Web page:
Saturday, July 10, 2010

Writers in a Wasteland



Picture: Regis Stella (PNG Writer), Nora Vagi Brash (PNG playwright), and Sam Alasia (Solomon Islands writer)
in USP campus, Fiji.


The intensity of the emotions I felt in losing my mother 20 years ago surfaced a day after the anniversary of her passing. I felt the intensity in the words of the poem that came to me on that day. I began to compose the poem with the keyword “special” as I sat alone in the car outside Taurama SVS shopping area. It is not the method I use in writing poetry, but a spontaneous outpouring of the refined subconscious I have been living with and breathing for the last 20 years. Later, in the comfort of my home, I tried reciting it without writing the poem. The recital was flawed, but the poem in memory of my mother remained uneasily lodged within my subconscious that whole Saturday.

In connecting with the subconscious where poetry resides I met T. S. Eliot reciting The Wasteland as if he was standing next to me beside the Gavamani Road linking Manu Autoport, Korobosea, Kirakira, Sabama, Pari, and Joyce Bay. I became aware of the urban decay, the wasted lives, and the poorest worming out from wherever they are to split the remaining trees of the Motuan Savannah landscape as firewood bundled up for sale. Eliot continues in that memorable utterance: “Here one can neither stand nor lie nor sit/There is not even silence in the mountains/But dry sterile thunder without rain/There is not even solitude in the mountains/But red sullen faces sneer and snarl/From doors of mudcracked houses.’ In that moment I had to ask Eliot what it all means, the voice behind those words vanished into thin air. I was left to decipher the meaning on my own, but self-assuredly as a poet.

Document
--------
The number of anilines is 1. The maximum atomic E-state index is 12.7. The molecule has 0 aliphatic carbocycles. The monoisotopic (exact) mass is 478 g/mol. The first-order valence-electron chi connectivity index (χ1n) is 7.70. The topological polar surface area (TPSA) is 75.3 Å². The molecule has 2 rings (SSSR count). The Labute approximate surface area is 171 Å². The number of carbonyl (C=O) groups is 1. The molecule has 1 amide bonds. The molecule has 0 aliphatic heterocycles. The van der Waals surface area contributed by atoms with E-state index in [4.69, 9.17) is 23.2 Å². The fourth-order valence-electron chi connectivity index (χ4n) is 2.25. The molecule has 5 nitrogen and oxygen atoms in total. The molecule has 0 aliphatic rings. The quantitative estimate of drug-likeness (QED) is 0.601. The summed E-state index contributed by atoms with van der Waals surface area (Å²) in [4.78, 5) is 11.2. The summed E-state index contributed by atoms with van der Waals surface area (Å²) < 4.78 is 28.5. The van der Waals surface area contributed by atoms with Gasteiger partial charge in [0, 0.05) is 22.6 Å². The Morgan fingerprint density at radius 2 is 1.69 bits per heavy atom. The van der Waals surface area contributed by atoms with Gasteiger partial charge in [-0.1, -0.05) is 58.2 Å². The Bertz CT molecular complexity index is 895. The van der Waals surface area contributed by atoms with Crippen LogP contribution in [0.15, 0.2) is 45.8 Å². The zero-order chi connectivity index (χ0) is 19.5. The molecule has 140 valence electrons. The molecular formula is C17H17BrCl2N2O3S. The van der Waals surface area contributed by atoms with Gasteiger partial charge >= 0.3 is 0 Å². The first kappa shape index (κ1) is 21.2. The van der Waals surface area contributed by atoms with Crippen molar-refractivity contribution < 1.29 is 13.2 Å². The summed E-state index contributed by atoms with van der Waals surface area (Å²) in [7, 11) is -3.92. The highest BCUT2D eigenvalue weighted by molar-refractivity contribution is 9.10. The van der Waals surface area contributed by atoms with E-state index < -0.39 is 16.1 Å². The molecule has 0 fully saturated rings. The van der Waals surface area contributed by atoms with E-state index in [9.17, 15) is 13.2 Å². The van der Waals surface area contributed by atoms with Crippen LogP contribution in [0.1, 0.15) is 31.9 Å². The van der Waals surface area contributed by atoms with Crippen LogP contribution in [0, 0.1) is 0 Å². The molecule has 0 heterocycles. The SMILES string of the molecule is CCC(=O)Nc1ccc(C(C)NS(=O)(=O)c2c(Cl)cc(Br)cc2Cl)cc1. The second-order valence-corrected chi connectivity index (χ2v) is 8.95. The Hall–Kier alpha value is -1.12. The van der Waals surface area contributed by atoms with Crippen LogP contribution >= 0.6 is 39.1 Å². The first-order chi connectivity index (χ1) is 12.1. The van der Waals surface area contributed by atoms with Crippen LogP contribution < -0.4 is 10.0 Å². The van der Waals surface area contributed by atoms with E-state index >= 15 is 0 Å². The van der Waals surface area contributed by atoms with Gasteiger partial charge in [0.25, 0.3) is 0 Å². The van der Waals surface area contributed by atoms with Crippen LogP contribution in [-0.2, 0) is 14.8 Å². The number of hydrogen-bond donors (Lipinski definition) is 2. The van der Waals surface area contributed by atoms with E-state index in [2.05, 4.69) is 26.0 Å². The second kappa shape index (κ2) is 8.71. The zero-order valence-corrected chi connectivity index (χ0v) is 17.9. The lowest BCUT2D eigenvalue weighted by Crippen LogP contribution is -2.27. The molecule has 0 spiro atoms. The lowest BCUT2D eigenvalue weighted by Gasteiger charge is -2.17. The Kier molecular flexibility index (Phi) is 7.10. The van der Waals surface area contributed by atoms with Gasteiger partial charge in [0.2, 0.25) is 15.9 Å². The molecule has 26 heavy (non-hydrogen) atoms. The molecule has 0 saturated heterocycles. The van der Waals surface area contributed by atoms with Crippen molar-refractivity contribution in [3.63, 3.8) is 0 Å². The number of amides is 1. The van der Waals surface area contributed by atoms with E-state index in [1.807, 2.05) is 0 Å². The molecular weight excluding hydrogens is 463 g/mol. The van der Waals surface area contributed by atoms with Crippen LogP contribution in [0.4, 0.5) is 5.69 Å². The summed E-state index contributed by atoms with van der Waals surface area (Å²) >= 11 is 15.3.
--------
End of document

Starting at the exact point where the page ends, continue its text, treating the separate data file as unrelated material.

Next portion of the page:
Did anyone ever mention to Eliot that being a poet is a lonely affair often tagged as a misunderstood life? No wonder Eliot kept his job as a banker, a job that carries with it the burden of trust the society have on bankers. No so for the life of poet whom no one trust or let alone give any recognition for serving as unofficial legislators and Ombudsman of society. Poets say all they want to say, but no one will listen to them. Choosing to be a poet is the decision one takes to remain misunderstood, so much so that one is free to write those deep inner thoughts as a therapeutic exercise if not as an outpouring of anger, disappointment, anxiety, remorse, lament, or praise.
But as they say, once in a while the lonely poet needs to reconnect and find meaningful connections in the company of fellow travelers out there. One such moment was the writers recital held at the Port Moresby Arts Theatre on 26th June 2010 around 2.00pm. I popped up there without any invite only so that I can reconnect with fellow writers in Port Moresby such as Nora Vagi Brash, Abba Bina, popular known as Mr. Shit, Dr. Alfred Faiteli, Scott Waide, Grace Maribu, Lady Judith Bona, Robson Akis, and other new faces. Nora, our much loved playwright, had a nice way of describing my
appearance as from the woodwork, though not personally at me, but at the collective in the likes of my colleagues cocooned in a superficial shell of aloofness.